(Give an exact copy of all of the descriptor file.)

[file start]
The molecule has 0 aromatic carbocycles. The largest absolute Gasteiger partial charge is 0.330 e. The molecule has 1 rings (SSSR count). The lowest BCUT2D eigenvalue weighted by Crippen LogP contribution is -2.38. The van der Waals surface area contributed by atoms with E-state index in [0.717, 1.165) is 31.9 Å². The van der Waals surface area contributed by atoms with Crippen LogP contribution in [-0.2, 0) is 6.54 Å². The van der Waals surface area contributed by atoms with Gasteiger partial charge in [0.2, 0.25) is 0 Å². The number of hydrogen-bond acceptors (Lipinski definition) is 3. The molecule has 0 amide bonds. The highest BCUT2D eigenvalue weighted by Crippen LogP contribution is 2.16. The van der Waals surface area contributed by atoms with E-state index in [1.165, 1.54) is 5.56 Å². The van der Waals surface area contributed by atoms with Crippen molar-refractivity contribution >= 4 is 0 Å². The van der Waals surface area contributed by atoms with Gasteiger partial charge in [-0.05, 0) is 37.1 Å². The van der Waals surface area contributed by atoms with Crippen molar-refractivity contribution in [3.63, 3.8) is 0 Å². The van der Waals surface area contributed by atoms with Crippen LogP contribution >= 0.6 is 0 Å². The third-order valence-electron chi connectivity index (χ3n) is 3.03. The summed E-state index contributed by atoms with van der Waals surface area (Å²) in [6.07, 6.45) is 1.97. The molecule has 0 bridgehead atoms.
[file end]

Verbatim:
The molecule has 0 aromatic carbocycles. The largest absolute Gasteiger partial charge is 0.330 e. The molecule has 1 rings (SSSR count). The lowest BCUT2D eigenvalue weighted by Crippen LogP contribution is -2.38. The van der Waals surface area contributed by atoms with E-state index in [0.717, 1.165) is 31.9 Å². The van der Waals surface area contributed by atoms with Crippen LogP contribution in [-0.2, 0) is 6.54 Å². The van der Waals surface area contributed by atoms with Gasteiger partial charge in [0.2, 0.25) is 0 Å². The number of hydrogen-bond acceptors (Lipinski definition) is 3. The molecule has 0 amide bonds. The highest BCUT2D eigenvalue weighted by Crippen LogP contribution is 2.16. The van der Waals surface area contributed by atoms with E-state index in [1.165, 1.54) is 5.56 Å². The van der Waals surface area contributed by atoms with Crippen molar-refractivity contribution >= 4 is 0 Å². The van der Waals surface area contributed by atoms with Gasteiger partial charge in [-0.05, 0) is 37.1 Å². The van der Waals surface area contributed by atoms with Crippen molar-refractivity contribution in [3.63, 3.8) is 0 Å². The van der Waals surface area contributed by atoms with Crippen LogP contribution >= 0.6 is 0 Å². The third-order valence-electron chi connectivity index (χ3n) is 3.03. The summed E-state index contributed by atoms with van der Waals surface area (Å²) in [6.07, 6.45) is 1.97. The molecule has 0 bridgehead atoms.